With the benefit of a year’s hindsight, I want to go further in my condemnations of these incidents. We should not just defend the individual against the mob when we believe the person concerned has done nothing wrong or when we admire or subscribe to their ideas (as is the case, for me, with the Christakis couple and Bret and Heather). We should always defend the individual against the mob. No matter who that person is and how despicable or heinous their opinions, values and even actions. With no exceptions. Because when we condone mob threats and violence it dehumanizes us.

I am in favor of peaceful protest, including mass protest and shows of numerical strength, but only in cases in which people are banding together to fight against a powerful government or official body. Sometimes, strength in numbers is the only strength you have, especially when your adversary has the police and army at their disposal, or the power of economic might. Sometimes, you must band together to win attention and sympathy for your cause. I feel for the protestors in Venezuela, in my Argentina, and here in India. A few days ago, as I faced an angry group of men kicking, shoving, hitting and shouting at me in a language I don’t speak, leaving me terrified and bewildered, at the same time, down in Tamil Nadu, police had opened fire on protestors, killing nine.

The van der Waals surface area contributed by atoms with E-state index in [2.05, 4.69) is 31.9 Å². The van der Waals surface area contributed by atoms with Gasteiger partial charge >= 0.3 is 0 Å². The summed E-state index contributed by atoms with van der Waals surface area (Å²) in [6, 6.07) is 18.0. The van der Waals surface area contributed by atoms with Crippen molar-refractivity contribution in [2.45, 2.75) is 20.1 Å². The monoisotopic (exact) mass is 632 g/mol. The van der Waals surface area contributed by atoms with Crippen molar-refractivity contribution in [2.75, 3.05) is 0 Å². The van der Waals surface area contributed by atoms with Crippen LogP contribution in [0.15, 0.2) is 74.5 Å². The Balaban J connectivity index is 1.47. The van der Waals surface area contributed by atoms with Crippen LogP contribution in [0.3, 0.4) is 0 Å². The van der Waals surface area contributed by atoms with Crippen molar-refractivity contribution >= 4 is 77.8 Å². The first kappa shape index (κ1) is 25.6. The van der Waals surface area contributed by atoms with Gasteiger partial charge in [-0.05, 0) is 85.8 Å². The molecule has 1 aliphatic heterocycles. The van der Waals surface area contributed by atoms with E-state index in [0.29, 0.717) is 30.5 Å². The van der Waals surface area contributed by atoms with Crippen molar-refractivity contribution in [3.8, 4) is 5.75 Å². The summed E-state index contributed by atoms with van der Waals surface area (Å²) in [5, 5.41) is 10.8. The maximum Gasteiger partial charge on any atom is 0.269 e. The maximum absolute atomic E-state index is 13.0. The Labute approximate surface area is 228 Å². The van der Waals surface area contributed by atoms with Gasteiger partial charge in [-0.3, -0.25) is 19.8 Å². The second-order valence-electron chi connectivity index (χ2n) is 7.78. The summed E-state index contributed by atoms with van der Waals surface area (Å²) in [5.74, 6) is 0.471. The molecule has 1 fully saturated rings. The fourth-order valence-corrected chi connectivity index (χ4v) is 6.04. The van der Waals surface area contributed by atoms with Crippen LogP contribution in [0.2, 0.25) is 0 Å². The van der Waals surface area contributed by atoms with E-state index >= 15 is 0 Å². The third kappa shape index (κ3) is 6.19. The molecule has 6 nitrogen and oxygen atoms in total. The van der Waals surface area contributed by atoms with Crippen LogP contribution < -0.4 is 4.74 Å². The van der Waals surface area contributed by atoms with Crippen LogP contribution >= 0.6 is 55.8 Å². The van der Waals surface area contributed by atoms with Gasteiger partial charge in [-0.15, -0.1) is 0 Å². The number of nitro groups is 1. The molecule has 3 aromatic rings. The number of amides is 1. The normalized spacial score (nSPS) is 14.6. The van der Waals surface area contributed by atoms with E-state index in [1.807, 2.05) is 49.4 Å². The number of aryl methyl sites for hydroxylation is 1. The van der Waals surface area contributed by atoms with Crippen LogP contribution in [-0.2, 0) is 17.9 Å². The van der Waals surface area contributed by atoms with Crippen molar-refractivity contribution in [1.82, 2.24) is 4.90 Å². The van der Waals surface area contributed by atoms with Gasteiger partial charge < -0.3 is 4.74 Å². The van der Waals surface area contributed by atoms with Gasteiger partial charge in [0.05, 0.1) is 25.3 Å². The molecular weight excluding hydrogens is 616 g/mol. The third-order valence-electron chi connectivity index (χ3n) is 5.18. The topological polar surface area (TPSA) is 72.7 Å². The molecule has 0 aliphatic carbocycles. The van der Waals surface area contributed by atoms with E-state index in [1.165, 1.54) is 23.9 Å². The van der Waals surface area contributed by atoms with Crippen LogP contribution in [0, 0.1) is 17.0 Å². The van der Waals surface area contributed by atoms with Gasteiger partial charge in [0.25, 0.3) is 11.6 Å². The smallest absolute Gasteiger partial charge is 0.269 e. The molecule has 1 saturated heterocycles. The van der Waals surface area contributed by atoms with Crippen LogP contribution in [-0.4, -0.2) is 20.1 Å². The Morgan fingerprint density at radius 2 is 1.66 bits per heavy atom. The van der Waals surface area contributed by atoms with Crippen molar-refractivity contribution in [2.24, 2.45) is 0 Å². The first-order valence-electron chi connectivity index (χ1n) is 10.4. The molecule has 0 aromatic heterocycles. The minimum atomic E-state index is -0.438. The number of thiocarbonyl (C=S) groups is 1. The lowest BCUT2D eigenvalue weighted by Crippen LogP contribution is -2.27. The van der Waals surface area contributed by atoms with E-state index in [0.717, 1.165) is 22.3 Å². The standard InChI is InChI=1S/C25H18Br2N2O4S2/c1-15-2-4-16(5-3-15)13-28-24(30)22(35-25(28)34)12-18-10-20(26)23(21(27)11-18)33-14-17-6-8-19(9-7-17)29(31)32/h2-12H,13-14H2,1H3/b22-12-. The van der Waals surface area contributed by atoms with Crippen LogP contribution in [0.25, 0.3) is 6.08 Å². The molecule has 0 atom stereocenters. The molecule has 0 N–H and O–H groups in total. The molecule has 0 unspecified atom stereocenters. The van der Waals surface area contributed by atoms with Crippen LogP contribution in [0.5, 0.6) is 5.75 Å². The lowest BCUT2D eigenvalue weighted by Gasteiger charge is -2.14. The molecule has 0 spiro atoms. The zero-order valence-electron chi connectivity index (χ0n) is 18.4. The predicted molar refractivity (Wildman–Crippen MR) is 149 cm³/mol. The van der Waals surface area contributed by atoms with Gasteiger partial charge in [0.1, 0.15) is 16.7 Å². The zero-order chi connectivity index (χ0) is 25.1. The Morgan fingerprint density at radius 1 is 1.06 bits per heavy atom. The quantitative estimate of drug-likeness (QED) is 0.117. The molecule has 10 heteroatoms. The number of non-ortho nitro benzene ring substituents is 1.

Protest government policies and actions, yes. But never intimidate a lone individual, however much you disagree with their ideas or opinions, however dangerous you might believe those opinions are. The threat of brute force, of the many against the one, can never be the way we arbitrate morality.

Addressing the protestors last year, Bret remarked, with admirable calmness, “history could pivot in this hallway.” That’s the nature of mobs. They are profoundly unpredictable. The tiniest thing can set a chain of events rolling, with sickening inevitability, which can end peacefully, or have tragic consequences. That is why we must protect the individual’s rights to safety; we must not allow mob intimidation even the smallest foothold.